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Meet Jay Torres

Today we’d like to introduce you to Jay Torres.

Thanks for sharing your story with us Jay. So, let’s start at the beginning, and we can move on from there.
I moved to Southern California from Texas in the 90s. I lived in an area called Norco which is in Riverside County and is known for lifted trucks with confederate flags and horse trails instead of concrete sidewalks to accommodate the “rural” aspect of the town.

As a young, skinny punk rock Mexican kid with pierced lips, you can imagine that I fit right in. I lived in Downtown Riverside until 2004 when I decided to move to Los Angeles in order to pursue playing music which ultimately took me close to ten years to figure out that it wasn’t for me. Suffice it to say, I’ve drawn and made art since I was five years old.

Between working odd jobs and playing in several bands over the years, art had always just been a personal pursuit that I kept to myself. That is until I decided to make art my full-time career. It was then that I enrolled at ArtCenter College of Design and later graduated with a BFA in illustration.

Since then, I work primarily freelance and have had the good fortune of being included in some pretty reputable group shows.

Has it been a smooth road?
It’s been rocky, to say the least. I’ve had many day jobs that weren’t consistent with my artistic pursuits which comes with the territory. I’ve shared squalid apartments with four-five people at a time. I’ve had to go weeks only eating Top Ramen.

Like every creative, I’ve struggled through some difficult work experiences that had nothing to do with my career path just to keep the lights on. Not to mention when you’re freelance, working consistently for no less than eight-ten hours a day on your craft doesn’t mean you’re going to see financial compensation right away. It’s definitely been a waiting game more than anything in terms of getting paid.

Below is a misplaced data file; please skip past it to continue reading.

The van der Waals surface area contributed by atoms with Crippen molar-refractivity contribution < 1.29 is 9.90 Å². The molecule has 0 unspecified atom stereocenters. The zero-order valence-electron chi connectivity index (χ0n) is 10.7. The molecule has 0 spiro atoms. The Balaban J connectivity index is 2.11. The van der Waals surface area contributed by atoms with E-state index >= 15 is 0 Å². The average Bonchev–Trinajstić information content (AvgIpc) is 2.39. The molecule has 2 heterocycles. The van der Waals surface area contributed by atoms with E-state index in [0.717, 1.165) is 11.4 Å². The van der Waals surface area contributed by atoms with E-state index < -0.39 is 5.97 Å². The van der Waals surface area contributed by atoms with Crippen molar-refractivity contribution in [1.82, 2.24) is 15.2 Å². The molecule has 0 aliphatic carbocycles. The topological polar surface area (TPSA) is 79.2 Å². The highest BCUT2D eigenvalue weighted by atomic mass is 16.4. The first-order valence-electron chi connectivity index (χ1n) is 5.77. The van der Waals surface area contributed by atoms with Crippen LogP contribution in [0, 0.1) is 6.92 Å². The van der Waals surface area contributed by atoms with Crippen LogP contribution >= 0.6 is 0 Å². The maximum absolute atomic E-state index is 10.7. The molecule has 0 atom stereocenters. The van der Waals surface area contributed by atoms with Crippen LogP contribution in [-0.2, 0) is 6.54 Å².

In addition, maintaining an updated website, keeping up socially with peers and maintaining a consistent social network can all take up a good chunk of your time. Having said all of that, I wouldn’t do anything else. I couldn’t do anything else. I love every second of it, and that’s enough to wade through the difficult times.

We’d love to hear more about what you do.
I consider myself an illustrator and freelance creative director to a certain degree. Illustrators, above all else, are visual problem solvers. I enjoy being hired on to solidify someone’s vision for their business, band, coffee shop, what have you. I also dedicate as much time to freelance work as I do my personal work which is a little more on the playful and loose side. It’s nice to step away from the rules of illustration and just allow myself to stumble and experiment.

It’s a difficult thing to stand out in this industry, so I find that if I just love what I do, then it comes through in the work. I rarely take anything on that I can’t get fully behind creatively. I guess I’m proud of that to a certain degree.

Let’s touch on your thoughts about our city – what do you like the most and the least?
Oof. How long do you have? I’ve lived in Los Angeles for close to 15 years, and like any Angelino, I fall in and out of love with the city regularly.  LA welcomes with open arms, and while you’re falling in love with it, it’ll steal your wallet out of your back pocket and then pretend to help you find it.

At the same time, the opportunities for artists and creatives like myself are plentiful if you’re diligent and honest and hard working enough. I still feel like I’m in the ring with Los Angeles, so to speak. Sometimes I get knocked out and sometimes the bell is rung before I hit the ground. The trick is to keep getting back in the ring. It pays off in the end.

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